The Writers’ Federation of Nova Scotia (WFNS) is naming its new literary award in honour of the late writer Maxine Tynes.
The Maxine Tynes Nova Scotia Poetry Award will be awarded every other year for the best book of poetry written by a Nova Scotian writer. The inaugural award will be presented this year during the Atlantic Book Awards virtual gala on May 13.
Fundraising for the new award started in 2020, with $1,800 received by an anonymous donor. More than 75 individual WFNS members also contributed to the endowment fund for the award. When Dr. Afua Cooper won the Portia White Prize in November, she named the WFNS her protégé, boosting the fund by $7,000. Additional donations were received from the Delmore “Buddy” Daye Learning Institute and the Nova Scotia Teachers’ Union.
“I am thrilled to be part of the initiative established to recognize Maxine Tynes,” says Dr. Cooper. “This pioneering Nova Scotian poet, over several decades, delighted us with stories of thunder, rain, formidable women, moonshine, windswept shores, Black Africans arriving from the sea, and making life on rocky land and swampy soil, and of sweet love in the afternoon. Maxine Tynes is our own people’s poet, and we celebrate her.”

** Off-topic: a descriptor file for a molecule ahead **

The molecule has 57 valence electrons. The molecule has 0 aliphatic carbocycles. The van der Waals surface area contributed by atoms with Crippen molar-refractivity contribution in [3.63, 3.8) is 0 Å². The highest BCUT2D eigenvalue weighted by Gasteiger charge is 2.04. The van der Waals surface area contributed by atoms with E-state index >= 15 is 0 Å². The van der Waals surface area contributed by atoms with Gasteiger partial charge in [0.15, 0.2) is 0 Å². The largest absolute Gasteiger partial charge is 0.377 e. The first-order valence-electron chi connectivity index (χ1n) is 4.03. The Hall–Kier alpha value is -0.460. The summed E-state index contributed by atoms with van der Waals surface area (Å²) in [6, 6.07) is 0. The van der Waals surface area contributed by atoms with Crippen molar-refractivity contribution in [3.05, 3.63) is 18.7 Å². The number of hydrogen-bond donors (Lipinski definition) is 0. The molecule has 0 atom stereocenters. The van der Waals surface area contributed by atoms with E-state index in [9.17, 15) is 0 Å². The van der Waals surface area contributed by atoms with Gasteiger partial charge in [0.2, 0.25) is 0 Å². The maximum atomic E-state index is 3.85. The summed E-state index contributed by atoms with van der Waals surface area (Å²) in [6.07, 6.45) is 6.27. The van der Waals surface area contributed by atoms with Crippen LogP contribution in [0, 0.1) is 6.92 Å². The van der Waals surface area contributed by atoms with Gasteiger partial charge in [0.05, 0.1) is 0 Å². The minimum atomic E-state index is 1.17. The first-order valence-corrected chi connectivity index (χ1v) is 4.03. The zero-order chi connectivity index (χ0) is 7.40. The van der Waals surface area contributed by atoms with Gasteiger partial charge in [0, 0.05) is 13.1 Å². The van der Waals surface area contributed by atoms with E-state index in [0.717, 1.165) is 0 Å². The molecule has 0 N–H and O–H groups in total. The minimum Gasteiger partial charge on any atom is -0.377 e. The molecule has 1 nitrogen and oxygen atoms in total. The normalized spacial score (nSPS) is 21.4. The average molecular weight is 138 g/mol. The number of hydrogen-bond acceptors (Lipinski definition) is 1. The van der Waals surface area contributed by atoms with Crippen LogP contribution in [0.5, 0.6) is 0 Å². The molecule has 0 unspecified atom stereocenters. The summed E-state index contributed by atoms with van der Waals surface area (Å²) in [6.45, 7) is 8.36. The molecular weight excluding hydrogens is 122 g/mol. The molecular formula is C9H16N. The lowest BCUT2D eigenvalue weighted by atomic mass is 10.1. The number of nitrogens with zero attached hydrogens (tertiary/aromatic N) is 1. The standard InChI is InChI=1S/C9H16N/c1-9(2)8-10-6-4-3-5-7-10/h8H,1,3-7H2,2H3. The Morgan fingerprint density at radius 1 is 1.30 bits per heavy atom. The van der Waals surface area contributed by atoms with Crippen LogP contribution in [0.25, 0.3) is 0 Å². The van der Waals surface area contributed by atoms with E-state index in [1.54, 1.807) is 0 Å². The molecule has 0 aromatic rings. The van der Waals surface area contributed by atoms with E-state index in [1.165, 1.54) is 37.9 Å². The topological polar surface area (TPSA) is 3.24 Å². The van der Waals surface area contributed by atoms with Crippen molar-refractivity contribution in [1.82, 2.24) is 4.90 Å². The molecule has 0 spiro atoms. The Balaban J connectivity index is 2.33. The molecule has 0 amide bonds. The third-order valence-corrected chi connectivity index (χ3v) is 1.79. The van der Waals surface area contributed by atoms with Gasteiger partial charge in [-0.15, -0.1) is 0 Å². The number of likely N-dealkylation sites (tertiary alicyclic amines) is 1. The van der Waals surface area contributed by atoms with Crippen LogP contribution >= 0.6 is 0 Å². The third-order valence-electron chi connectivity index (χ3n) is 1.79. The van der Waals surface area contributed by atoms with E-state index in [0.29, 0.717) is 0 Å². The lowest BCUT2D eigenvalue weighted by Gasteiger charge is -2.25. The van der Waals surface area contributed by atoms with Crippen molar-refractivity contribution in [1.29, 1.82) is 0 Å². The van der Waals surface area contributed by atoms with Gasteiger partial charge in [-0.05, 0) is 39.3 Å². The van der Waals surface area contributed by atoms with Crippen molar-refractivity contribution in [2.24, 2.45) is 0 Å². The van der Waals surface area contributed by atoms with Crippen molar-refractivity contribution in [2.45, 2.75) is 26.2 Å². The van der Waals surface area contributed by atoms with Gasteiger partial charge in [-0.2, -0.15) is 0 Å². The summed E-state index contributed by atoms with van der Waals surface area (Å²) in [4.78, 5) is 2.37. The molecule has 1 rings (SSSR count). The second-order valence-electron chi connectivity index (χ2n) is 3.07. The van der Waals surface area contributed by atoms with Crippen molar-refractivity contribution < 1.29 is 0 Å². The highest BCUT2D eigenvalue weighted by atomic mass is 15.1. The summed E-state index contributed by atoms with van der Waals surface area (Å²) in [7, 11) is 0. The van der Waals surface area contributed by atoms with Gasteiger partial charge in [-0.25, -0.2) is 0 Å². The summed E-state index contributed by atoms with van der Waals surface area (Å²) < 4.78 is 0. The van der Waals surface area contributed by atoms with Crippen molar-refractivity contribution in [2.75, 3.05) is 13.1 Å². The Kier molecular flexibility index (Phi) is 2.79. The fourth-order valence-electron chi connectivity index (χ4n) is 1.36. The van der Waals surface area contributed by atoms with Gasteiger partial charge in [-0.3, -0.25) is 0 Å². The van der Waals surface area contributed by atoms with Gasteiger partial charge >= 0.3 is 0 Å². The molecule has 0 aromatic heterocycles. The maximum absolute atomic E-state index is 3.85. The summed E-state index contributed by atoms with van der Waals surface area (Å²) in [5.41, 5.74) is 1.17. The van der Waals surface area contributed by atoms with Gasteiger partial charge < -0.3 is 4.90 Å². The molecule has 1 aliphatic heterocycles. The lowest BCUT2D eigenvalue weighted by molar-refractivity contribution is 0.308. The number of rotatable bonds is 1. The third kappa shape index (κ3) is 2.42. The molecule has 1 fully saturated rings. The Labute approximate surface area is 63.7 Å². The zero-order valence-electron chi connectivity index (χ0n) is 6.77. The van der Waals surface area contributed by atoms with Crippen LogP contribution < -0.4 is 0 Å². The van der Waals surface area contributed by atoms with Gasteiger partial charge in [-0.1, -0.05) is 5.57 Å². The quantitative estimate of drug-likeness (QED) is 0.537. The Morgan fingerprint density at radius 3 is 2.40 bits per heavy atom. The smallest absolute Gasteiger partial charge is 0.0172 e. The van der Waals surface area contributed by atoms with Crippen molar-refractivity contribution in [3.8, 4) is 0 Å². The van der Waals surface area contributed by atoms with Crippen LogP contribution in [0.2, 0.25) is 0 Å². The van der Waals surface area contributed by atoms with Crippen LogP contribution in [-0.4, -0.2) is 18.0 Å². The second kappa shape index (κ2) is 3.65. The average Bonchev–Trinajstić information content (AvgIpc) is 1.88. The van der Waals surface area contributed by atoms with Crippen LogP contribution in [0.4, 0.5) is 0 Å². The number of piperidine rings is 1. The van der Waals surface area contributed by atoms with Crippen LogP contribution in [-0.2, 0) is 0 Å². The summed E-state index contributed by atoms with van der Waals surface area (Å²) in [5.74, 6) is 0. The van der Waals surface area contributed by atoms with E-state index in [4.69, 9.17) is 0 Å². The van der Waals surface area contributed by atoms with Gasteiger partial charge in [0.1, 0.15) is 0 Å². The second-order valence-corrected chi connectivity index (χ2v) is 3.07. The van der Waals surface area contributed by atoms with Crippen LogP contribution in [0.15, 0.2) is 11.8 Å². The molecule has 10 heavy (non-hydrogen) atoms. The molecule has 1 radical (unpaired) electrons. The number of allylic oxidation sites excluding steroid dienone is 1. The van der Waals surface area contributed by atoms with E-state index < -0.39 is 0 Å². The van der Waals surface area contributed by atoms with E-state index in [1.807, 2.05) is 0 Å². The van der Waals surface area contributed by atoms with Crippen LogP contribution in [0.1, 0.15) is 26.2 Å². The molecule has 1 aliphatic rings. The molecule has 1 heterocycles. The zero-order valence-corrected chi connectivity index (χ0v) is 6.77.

Maxine was a celebrated poet, teacher, and lifelong resident of Dartmouth, Nova Scotia. A descendant of Black Loyalists, she drew on their rich and enduring heritage in her writing. Her poems explored her Blackness, feminism, and physical disability. Maxine contracted polio as a child, and complications brought on by the disease led to her death in 2011 at the age of 62.
She wrote four books of poetry, all published by Pottersfield Press. Her first, Borrowed Beauty (1987), announced her as a major new talent and received the Milton Acorn People’s Poetry Award, recognizing her as a People’s Poet of Canada. Her later books include Woman Talking Woman (1990) and The Door of My Heart (1993), as well as a collection of poetry for children, Save the World For Me (1991).
Maxine championed the search for Black Nova Scotian identity and community. “We are constantly looking for who we are,” she wrote in Borrowed Beauty. “So many signals have been lost historically and culturally along the way.” She was also known as a beloved English teacher at Cole Harbour High and Auburn Drive High schools, where she worked for a combined 31 years. For excellence in teaching, she received a Canada Medal from the Governor General in 1993.
The new Maxine Tynes Nova Scotia Poetry Award joins the four other literary awards administered by the WFNS, including the $25,000 Thomas Raddall Atlantic Fiction Award, the J.M. Abraham Atlantic Poetry Award, the Evelyn Richardson Non-Fiction Award, and the Ann Connor Brimer Award for Atlantic Canadian Children’s Literature.
Photo of Maxine Tynes by Albert Lee.